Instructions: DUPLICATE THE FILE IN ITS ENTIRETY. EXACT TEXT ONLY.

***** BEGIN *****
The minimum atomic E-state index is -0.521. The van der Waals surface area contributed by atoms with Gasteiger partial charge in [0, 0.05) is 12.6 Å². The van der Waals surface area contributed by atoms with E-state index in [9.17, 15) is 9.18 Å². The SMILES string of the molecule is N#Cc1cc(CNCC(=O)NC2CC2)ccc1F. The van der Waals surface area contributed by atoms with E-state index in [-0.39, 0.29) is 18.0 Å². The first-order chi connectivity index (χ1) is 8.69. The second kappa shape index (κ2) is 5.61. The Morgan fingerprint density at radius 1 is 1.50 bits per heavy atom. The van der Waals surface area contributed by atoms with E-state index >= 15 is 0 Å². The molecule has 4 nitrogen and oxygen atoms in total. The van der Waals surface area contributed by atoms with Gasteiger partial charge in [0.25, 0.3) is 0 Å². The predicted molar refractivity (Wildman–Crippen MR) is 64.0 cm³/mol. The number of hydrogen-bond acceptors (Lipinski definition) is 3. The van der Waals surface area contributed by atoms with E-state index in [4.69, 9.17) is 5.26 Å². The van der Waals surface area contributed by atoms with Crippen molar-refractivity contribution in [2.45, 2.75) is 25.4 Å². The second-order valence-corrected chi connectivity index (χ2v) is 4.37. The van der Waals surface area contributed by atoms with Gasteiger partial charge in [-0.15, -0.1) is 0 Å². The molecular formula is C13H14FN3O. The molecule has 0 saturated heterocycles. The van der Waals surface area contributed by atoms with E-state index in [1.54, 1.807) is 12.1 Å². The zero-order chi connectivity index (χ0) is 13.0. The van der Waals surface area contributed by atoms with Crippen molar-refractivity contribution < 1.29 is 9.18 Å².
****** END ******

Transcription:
The minimum atomic E-state index is -0.521. The van der Waals surface area contributed by atoms with Gasteiger partial charge in [0, 0.05) is 12.6 Å². The van der Waals surface area contributed by atoms with E-state index in [9.17, 15) is 9.18 Å². The SMILES string of the molecule is N#Cc1cc(CNCC(=O)NC2CC2)ccc1F. The van der Waals surface area contributed by atoms with E-state index in [-0.39, 0.29) is 18.0 Å². The first-order chi connectivity index (χ1) is 8.69. The second kappa shape index (κ2) is 5.61. The Morgan fingerprint density at radius 1 is 1.50 bits per heavy atom. The van der Waals surface area contributed by atoms with E-state index >= 15 is 0 Å². The molecule has 4 nitrogen and oxygen atoms in total. The van der Waals surface area contributed by atoms with Gasteiger partial charge in [0.25, 0.3) is 0 Å². The predicted molar refractivity (Wildman–Crippen MR) is 64.0 cm³/mol. The number of hydrogen-bond acceptors (Lipinski definition) is 3. The van der Waals surface area contributed by atoms with E-state index in [4.69, 9.17) is 5.26 Å². The van der Waals surface area contributed by atoms with Crippen molar-refractivity contribution in [2.45, 2.75) is 25.4 Å². The second-order valence-corrected chi connectivity index (χ2v) is 4.37. The van der Waals surface area contributed by atoms with Gasteiger partial charge in [-0.15, -0.1) is 0 Å². The molecular formula is C13H14FN3O. The molecule has 0 saturated heterocycles. The van der Waals surface area contributed by atoms with E-state index in [1.54, 1.807) is 12.1 Å². The zero-order chi connectivity index (χ0) is 13.0. The van der Waals surface area contributed by atoms with Crippen molar-refractivity contribution < 1.29 is 9.18 Å².